In a perfect world, record players wouldn’t show any wobble at all. However, in the real world, more than half of them do.
A little wobble is often forgiven and well tolerated. But if you’re reading this, your player is probably wobbling much more than that.
Record players are relatively simple machines, which often means that you can do quick repairs, and resuscitate them.
Here’s how to fix a wobbly record player in 7 simple steps.
Make sure that the problem isn’t coming from the vinyl records, then, check the spindle and platter. Next, replace the bearings or supports as needed. If all else fails, it’s recommended to take the record player to a specialized technician for further checks.
Most people ignore a noticeable wobble in the record player if it doesn’t really affect the sound quality or compromise the hardware.
There are some cases where such wobble could be problematic, and it’s best to address the causes and fix any malfunctions.
The following are often red flags and a clear call to action!
- The platter is wobbling too much (more than 5mm), and so, could harm the vinyl records.
- A full bump (dip and rise) is pushing back against the needle and cartridge.
- The wobble is impeding the needle from proper tracking.
- The sound is coming off broken and screechy.
The ideal zero-mm wobble can be a rare occurrence in real life. Common manufacturing issues could create a tiny wobble ranging from 0.1 to 1.0 mm. This is often unnoticeable except with technical tools and accurate measuring devices.
A more pronounced wobble reaching 5 mm wouldn’t go past an audiophile, but it can still be forgiven. This could be the result of poor workmanship, wrong storage, or subjecting the record player to high temperatures.
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A wobble that is more than 5 mm can be hard to live with, and that is usually a discrepancy between the platter and the bearings.
Another reason why a record might sound ‘jumpy’ might be caused by a worn-out spindle. This is a component that needs replacement every two years, or around 1000 hours of playtime. And when it gets old, it starts acting weird and wobbly.
The wobble could also be caused by an external factor, which is the vinyl record itself. There are several defects that can warp the evenness of the record. And that would contribute to the jumpy attitude of the record player as well.
If the vinyl record has been sitting beneath a heap of other records, it could become all bendy. Also, if it was pinched from one side by the uneven pressure of adjacent record covers, it could also warp.
So, in a nutshell, the main causes of a record player being wobbly are as follows:
- Manufacturing errors
- Aging of the hardware
- A platter needs leveling
- The spindle is worn out
- The vinyl record is warped
There are a few quick fixes that can sort out the wobbly record player problems. But first things first:
Before peeping under the hood, it’s important to make sure that the device isn’t still within the warranty period. Any intervention on your side could void the warranty, and that could prevent you from getting suitable repairs or a replacement unit.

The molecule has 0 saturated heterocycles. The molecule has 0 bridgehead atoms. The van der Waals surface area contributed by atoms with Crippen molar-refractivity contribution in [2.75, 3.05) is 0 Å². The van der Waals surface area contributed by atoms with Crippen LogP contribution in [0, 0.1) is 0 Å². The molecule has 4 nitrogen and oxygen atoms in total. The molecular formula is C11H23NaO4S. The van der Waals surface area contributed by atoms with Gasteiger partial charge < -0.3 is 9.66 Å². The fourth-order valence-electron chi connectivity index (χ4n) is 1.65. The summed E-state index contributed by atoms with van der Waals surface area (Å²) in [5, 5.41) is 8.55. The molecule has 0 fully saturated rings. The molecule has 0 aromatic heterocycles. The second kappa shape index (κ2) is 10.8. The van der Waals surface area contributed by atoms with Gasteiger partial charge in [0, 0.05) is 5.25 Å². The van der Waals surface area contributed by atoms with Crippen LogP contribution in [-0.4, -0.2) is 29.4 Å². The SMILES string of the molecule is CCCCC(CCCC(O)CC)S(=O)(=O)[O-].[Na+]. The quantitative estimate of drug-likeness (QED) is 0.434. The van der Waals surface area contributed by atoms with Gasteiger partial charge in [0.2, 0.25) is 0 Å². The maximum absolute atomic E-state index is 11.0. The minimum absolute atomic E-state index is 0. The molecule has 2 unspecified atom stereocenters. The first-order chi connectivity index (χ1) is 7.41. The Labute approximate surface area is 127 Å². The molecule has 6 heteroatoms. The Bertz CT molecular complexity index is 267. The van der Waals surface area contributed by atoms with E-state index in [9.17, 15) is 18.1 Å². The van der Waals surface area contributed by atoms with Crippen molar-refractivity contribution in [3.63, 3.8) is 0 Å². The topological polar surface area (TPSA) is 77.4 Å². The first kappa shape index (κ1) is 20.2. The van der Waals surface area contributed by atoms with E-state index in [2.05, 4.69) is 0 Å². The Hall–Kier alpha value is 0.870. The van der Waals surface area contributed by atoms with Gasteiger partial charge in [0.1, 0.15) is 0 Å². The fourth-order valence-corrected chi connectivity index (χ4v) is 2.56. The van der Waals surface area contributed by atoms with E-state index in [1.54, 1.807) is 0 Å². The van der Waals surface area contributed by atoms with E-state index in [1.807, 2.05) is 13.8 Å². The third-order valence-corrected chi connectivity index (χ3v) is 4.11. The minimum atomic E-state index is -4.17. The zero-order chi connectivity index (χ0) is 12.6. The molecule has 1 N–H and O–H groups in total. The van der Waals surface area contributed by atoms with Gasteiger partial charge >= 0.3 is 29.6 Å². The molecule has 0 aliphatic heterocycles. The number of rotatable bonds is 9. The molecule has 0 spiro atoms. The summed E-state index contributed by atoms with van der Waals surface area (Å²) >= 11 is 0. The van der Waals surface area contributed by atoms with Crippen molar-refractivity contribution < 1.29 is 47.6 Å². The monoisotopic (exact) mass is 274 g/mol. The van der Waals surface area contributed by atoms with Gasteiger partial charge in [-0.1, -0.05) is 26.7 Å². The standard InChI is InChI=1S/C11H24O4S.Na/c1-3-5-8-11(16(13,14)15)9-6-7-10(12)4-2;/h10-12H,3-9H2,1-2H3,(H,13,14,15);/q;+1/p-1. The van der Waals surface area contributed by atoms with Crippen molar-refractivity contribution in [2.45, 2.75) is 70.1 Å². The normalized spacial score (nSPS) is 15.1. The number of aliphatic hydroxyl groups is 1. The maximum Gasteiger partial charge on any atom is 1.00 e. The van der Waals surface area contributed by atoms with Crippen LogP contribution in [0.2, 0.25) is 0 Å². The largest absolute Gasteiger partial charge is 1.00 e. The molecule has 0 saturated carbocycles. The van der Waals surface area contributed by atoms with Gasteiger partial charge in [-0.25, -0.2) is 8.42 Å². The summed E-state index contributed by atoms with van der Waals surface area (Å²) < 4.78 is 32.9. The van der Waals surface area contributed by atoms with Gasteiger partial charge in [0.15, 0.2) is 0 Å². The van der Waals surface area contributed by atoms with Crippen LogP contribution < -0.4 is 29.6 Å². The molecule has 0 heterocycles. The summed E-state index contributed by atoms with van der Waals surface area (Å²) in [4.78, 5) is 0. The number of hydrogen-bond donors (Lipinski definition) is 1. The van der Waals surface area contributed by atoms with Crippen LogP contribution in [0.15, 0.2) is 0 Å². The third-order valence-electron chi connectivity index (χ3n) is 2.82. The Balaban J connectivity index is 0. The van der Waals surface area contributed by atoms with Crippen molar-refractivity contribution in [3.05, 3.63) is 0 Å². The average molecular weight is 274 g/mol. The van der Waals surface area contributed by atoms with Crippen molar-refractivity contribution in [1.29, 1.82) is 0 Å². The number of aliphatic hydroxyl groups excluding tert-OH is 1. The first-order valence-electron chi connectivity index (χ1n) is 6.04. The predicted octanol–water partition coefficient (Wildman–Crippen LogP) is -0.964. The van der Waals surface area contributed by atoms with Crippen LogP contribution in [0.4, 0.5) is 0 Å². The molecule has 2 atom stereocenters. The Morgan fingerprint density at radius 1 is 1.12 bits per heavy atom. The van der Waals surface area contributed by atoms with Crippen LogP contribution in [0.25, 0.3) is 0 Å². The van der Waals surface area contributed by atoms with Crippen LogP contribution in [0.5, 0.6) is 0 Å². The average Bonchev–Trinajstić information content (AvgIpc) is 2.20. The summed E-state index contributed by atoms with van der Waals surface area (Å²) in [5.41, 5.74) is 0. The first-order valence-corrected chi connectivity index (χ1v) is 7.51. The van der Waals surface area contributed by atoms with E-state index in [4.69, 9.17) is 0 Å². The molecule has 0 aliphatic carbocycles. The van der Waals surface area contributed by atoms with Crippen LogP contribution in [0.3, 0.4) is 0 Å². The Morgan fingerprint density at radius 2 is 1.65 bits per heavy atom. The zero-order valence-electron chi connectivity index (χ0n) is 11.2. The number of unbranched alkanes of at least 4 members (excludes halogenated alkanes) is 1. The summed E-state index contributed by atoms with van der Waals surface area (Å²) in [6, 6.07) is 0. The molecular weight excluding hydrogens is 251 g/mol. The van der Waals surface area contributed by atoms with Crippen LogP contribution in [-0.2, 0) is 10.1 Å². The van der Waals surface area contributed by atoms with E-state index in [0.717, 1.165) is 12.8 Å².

Having checked the paperwork, this is what you need to do next.
Quite often, the reason why the record player has been acting out has to do with the records rather than the player.
Check the records for signs of damage, warping, lodged dirt, or cracks. Some of these issues can be fixed using simple processes.
Remove the cover and start cleaning all the components of the record player. Dust accumulation can cause all kinds of issues in moving and electronic parts.
Be as gentle as possible while blowing away the dust.
There are some elaborate (and costly) tools in the market to measure how straight the surface of the platter is. You don’t really need to go that far.
Start with placing the platter on an even straight surface, and see if it’s lying flat. If it has dips and rises, then the platter needs replacement.
You can also place a spirit level on the platter, and move it across the various parts of the surface. Going in a radial direction all around the platter should cover all of the platter’s surface.
If the platter is warped, then it needs to be replaced by a new one.
If not, then now you know that the problem lies elsewhere.
This step might sound too technical, but it’s actually pretty straightforward.
With the platter still removed, check the rubber cylinder right beneath it. Sometimes it becomes a bit unhinged, tears from one side, or becomes worn out. This would naturally cause a wobble in the platter.
To repair it, you can glue that rubber suspension in place. Make sure not to spill on the surrounding components, as that could damage the record player.
If the rubber is too far gone and all worn out, you’d need to replace it. This shouldn’t cost you much, and installing the new part is a breeze.
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The bearings of any machine have a specific lifetime, after which they need to be replaced. As a matter of fact, all moving parts need that.
If you can’t tell whether the bearings are past their prime, then you can change them anyway after two years in service.
We can’t save them all!
Unfortunately, sometimes we can’t repair our beloved machines, but the service person can. Additionally, you can always treat yourself to a brand new record player!